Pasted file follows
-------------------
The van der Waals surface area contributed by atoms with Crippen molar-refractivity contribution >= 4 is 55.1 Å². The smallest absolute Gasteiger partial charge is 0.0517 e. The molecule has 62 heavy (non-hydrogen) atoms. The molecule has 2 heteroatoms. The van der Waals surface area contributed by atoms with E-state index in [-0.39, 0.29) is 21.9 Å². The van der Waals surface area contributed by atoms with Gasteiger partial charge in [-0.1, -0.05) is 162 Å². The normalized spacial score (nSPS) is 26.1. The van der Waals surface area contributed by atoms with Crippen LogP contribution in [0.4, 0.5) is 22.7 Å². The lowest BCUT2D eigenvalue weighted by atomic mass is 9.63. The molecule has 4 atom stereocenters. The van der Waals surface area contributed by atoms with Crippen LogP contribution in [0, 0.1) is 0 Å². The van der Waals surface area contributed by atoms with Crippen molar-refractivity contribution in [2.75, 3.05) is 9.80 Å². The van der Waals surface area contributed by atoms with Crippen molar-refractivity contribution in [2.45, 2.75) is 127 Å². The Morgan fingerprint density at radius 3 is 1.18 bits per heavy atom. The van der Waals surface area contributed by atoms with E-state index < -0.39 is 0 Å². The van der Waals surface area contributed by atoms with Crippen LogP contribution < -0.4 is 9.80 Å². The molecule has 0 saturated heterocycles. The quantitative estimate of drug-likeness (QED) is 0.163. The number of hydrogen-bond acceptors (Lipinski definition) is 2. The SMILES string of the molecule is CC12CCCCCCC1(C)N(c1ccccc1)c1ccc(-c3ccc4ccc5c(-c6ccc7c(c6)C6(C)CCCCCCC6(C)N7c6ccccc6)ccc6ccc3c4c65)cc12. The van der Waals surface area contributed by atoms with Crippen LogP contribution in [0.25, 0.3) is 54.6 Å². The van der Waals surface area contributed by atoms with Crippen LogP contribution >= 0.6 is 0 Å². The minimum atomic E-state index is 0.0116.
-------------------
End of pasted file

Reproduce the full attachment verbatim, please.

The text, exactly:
The van der Waals surface area contributed by atoms with Crippen molar-refractivity contribution >= 4 is 55.1 Å². The smallest absolute Gasteiger partial charge is 0.0517 e. The molecule has 62 heavy (non-hydrogen) atoms. The molecule has 2 heteroatoms. The van der Waals surface area contributed by atoms with E-state index in [-0.39, 0.29) is 21.9 Å². The van der Waals surface area contributed by atoms with Gasteiger partial charge in [-0.1, -0.05) is 162 Å². The normalized spacial score (nSPS) is 26.1. The van der Waals surface area contributed by atoms with Crippen LogP contribution in [0.4, 0.5) is 22.7 Å². The lowest BCUT2D eigenvalue weighted by atomic mass is 9.63. The molecule has 4 atom stereocenters. The van der Waals surface area contributed by atoms with Crippen LogP contribution in [0, 0.1) is 0 Å². The van der Waals surface area contributed by atoms with Crippen molar-refractivity contribution in [2.75, 3.05) is 9.80 Å². The van der Waals surface area contributed by atoms with Crippen molar-refractivity contribution in [2.45, 2.75) is 127 Å². The Morgan fingerprint density at radius 3 is 1.18 bits per heavy atom. The van der Waals surface area contributed by atoms with E-state index < -0.39 is 0 Å². The van der Waals surface area contributed by atoms with Crippen LogP contribution < -0.4 is 9.80 Å². The molecule has 0 saturated heterocycles. The quantitative estimate of drug-likeness (QED) is 0.163. The number of hydrogen-bond acceptors (Lipinski definition) is 2. The SMILES string of the molecule is CC12CCCCCCC1(C)N(c1ccccc1)c1ccc(-c3ccc4ccc5c(-c6ccc7c(c6)C6(C)CCCCCCC6(C)N7c6ccccc6)ccc6ccc3c4c65)cc12. The van der Waals surface area contributed by atoms with Crippen LogP contribution in [0.25, 0.3) is 54.6 Å². The van der Waals surface area contributed by atoms with Crippen LogP contribution >= 0.6 is 0 Å². The minimum atomic E-state index is 0.0116.